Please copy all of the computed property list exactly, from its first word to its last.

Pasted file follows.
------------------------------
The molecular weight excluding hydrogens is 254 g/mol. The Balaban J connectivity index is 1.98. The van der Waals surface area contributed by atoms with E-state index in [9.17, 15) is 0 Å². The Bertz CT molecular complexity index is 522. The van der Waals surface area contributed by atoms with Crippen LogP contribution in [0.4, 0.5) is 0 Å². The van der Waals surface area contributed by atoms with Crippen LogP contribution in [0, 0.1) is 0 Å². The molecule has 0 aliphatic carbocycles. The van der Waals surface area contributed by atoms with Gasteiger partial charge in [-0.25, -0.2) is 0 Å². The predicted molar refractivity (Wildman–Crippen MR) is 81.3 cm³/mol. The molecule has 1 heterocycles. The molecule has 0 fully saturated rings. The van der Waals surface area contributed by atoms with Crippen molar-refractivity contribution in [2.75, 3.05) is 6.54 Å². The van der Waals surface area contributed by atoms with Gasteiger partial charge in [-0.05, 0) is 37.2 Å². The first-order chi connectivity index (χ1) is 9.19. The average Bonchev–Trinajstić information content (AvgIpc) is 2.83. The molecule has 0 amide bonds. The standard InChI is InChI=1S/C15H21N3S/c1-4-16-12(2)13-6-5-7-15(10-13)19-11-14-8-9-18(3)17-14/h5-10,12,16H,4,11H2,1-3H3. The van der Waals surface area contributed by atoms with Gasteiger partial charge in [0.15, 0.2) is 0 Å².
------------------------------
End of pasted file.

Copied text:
The molecular weight excluding hydrogens is 254 g/mol. The Balaban J connectivity index is 1.98. The van der Waals surface area contributed by atoms with E-state index in [9.17, 15) is 0 Å². The Bertz CT molecular complexity index is 522. The van der Waals surface area contributed by atoms with Crippen LogP contribution in [0.4, 0.5) is 0 Å². The van der Waals surface area contributed by atoms with Crippen LogP contribution in [0, 0.1) is 0 Å². The molecule has 0 aliphatic carbocycles. The van der Waals surface area contributed by atoms with Gasteiger partial charge in [-0.25, -0.2) is 0 Å². The predicted molar refractivity (Wildman–Crippen MR) is 81.3 cm³/mol. The molecule has 1 heterocycles. The molecule has 0 fully saturated rings. The van der Waals surface area contributed by atoms with Crippen molar-refractivity contribution in [2.75, 3.05) is 6.54 Å². The van der Waals surface area contributed by atoms with Gasteiger partial charge in [-0.05, 0) is 37.2 Å². The first-order chi connectivity index (χ1) is 9.19. The average Bonchev–Trinajstić information content (AvgIpc) is 2.83. The molecule has 0 amide bonds. The standard InChI is InChI=1S/C15H21N3S/c1-4-16-12(2)13-6-5-7-15(10-13)19-11-14-8-9-18(3)17-14/h5-10,12,16H,4,11H2,1-3H3. The van der Waals surface area contributed by atoms with Gasteiger partial charge in [0.15, 0.2) is 0 Å².